Categories

Journal Article: Family Education and Community Power: new structures for new visions in the educational village

Categories

FAMILIES -- Study & teaching, EDUCATION -- United States, UNITED States

Authors

Breitborde, Mary-Lou; Swiniarski, Louise Boyle

Published

2002

Publisher

Routledge

Abstract

Noting that differences and inequality of education exist in the United States of America, this paper presents two model educational programs that address the iniquities in American public education. The first model is a collaborative effort of a public school in an urban northeast community, the Robert L. Ford Elementary School of Lynn, Massachusetts, USA and a public supported college of higher education, Salem State College, Salem, Massachusetts, USA, whose joint venture is known as The Partnership for the Educational Village Project. The second model utilizes technology to outreach families and child care providers through a televised distance learning project that was nationally presented by its producer, Mass Interactions, and a US Department of Education Star School Grant. The Ford School's principal (head teacher) forged the partnership with the college to create a 'full service school' that provides multiple avenues of support to the school's children, their families, and community. The distance learning programs, entitled 'Taking the First Steps: Parents as Teachers' and 'Building Bridges for Excellence in the Early Grades: Home/School Partnership', were conceived as two live and interactive television series that promoted literacy development in preschool and primary school-aged children in their homes. Both educational models recognize the paramount role families and communities play in the education of children. To compensate and overcome the plight of poverty and disenfranchisement, educational endeavors need to respect the parental role, offer new structures for engaging the family and community in the education of their youth, and provide options as a foundation for sound schooling practices. The two educational models in this paper face these challenges of contemporary society. The paper illustrates how the models define and exemplify initiatives that attempt to transform society to accept social responsibility for educating the whole 'village'. [ABSTRACT FROM AUTHOR]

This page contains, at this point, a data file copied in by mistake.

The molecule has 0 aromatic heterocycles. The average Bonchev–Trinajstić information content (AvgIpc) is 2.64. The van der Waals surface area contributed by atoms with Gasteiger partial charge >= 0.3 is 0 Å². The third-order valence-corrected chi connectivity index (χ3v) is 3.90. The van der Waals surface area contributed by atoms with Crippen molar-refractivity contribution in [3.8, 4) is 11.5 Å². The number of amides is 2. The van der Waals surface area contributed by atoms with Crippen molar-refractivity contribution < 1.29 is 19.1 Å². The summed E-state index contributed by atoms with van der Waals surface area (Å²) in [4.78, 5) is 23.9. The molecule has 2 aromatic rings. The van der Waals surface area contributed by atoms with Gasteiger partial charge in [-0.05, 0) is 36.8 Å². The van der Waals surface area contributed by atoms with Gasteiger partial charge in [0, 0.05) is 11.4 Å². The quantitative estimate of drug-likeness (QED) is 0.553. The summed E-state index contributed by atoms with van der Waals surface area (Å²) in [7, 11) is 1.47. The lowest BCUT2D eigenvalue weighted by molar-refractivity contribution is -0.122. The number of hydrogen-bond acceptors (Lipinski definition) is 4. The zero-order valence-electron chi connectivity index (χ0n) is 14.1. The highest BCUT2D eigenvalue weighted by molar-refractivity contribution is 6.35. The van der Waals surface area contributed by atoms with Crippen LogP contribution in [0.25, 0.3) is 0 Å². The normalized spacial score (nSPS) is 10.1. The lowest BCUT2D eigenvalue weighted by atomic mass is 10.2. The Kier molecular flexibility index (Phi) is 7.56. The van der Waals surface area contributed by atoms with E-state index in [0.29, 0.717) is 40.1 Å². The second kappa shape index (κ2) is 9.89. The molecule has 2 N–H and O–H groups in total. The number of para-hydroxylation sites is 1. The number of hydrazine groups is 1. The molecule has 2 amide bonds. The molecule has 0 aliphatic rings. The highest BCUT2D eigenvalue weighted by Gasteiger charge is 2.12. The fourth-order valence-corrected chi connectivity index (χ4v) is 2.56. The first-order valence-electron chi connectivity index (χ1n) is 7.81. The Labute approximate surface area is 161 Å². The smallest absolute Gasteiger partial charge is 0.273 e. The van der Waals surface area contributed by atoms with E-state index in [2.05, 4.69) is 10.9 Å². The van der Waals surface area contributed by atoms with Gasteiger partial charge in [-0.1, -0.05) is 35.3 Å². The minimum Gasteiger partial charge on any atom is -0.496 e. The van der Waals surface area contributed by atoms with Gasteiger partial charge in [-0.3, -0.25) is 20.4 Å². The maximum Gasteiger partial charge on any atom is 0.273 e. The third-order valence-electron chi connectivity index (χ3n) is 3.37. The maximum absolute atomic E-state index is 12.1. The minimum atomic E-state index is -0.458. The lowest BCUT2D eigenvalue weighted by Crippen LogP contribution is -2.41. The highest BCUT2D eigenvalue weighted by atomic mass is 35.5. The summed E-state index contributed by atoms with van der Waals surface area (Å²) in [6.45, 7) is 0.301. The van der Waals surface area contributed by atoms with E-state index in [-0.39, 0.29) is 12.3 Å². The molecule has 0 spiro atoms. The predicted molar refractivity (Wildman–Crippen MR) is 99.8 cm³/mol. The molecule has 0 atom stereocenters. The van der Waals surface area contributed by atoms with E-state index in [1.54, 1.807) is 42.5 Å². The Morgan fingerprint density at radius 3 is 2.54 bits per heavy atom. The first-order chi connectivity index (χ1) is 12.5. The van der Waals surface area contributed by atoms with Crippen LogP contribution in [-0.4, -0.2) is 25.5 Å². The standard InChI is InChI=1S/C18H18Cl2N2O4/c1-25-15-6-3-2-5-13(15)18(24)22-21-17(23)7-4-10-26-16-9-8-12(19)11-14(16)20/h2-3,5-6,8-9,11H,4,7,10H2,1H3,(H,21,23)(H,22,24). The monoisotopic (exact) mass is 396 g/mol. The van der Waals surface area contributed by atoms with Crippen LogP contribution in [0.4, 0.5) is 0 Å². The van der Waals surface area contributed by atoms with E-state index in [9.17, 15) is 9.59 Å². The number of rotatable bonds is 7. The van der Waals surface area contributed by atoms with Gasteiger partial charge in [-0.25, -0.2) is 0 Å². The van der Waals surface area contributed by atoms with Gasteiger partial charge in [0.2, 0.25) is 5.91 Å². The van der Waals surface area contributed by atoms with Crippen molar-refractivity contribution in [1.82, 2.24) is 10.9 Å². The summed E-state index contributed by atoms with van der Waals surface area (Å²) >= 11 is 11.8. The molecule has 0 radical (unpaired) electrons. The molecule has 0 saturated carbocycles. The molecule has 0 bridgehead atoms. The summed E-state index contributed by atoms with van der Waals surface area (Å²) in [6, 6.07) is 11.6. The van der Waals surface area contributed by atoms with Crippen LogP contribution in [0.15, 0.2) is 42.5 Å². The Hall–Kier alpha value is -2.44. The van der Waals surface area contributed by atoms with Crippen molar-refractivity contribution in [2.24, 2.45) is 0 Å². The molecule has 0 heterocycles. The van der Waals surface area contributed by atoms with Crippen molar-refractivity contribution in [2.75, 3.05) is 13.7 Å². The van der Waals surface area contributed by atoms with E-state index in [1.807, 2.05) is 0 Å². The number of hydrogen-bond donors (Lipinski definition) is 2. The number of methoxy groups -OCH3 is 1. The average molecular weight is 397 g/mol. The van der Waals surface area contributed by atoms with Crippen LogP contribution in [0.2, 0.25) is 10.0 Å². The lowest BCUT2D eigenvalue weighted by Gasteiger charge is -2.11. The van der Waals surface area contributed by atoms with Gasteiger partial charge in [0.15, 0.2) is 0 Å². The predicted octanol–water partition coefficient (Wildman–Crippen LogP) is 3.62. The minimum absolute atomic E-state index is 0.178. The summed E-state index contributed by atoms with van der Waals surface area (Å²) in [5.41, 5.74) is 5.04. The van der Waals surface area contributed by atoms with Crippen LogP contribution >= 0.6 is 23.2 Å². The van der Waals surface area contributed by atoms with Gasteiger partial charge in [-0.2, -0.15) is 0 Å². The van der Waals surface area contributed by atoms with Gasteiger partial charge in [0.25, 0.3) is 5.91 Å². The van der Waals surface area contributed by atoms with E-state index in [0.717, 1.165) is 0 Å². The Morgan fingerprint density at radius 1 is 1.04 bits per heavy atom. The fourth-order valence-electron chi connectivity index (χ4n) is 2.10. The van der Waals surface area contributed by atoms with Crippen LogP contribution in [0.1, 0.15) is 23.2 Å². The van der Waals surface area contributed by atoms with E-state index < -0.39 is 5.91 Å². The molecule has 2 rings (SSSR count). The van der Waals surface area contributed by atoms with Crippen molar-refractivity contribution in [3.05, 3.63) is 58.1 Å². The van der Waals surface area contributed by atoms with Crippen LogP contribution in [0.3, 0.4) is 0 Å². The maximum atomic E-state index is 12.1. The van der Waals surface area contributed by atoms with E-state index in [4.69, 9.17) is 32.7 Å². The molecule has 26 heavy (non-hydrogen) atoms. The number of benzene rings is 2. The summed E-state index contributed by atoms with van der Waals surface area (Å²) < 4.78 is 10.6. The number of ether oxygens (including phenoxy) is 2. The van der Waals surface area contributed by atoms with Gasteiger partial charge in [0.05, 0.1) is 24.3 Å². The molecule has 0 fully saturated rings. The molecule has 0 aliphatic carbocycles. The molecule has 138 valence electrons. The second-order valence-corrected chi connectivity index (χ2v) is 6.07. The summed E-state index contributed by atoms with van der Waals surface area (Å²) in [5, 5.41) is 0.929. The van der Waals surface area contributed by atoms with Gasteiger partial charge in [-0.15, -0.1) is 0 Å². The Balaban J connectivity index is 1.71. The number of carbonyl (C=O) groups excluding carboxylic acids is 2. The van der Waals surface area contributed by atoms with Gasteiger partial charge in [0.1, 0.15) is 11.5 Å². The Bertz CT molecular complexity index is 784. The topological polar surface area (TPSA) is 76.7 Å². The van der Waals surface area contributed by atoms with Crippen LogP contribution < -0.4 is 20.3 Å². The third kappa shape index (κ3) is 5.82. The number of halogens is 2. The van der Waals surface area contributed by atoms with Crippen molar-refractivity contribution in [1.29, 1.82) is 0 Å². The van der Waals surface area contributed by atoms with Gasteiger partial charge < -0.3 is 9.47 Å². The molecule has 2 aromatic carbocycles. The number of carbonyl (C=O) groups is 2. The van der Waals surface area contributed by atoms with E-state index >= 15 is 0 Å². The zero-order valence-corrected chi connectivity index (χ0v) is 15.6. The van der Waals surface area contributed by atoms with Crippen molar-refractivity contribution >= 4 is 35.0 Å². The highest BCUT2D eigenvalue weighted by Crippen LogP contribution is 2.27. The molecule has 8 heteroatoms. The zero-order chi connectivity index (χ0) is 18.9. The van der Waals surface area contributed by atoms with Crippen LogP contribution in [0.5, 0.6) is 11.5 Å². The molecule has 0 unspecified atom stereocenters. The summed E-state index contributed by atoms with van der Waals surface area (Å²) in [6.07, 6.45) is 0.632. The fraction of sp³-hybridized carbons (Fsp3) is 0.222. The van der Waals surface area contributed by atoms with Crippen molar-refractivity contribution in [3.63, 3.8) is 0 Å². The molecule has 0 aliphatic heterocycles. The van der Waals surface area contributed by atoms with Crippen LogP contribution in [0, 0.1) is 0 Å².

Copyright of Educational Studies (03055698) is the property of Routledge and its content may not be copied or emailed to multiple sites or posted to a listserv without the copyright holder's express written permission. However, users may print, download, or email articles for individual use. This abstract may be abridged. No warranty is given about the accuracy of the copy. Users should refer to the original published version of the material for the full abstract. (Copyright applies to all Abstracts.)

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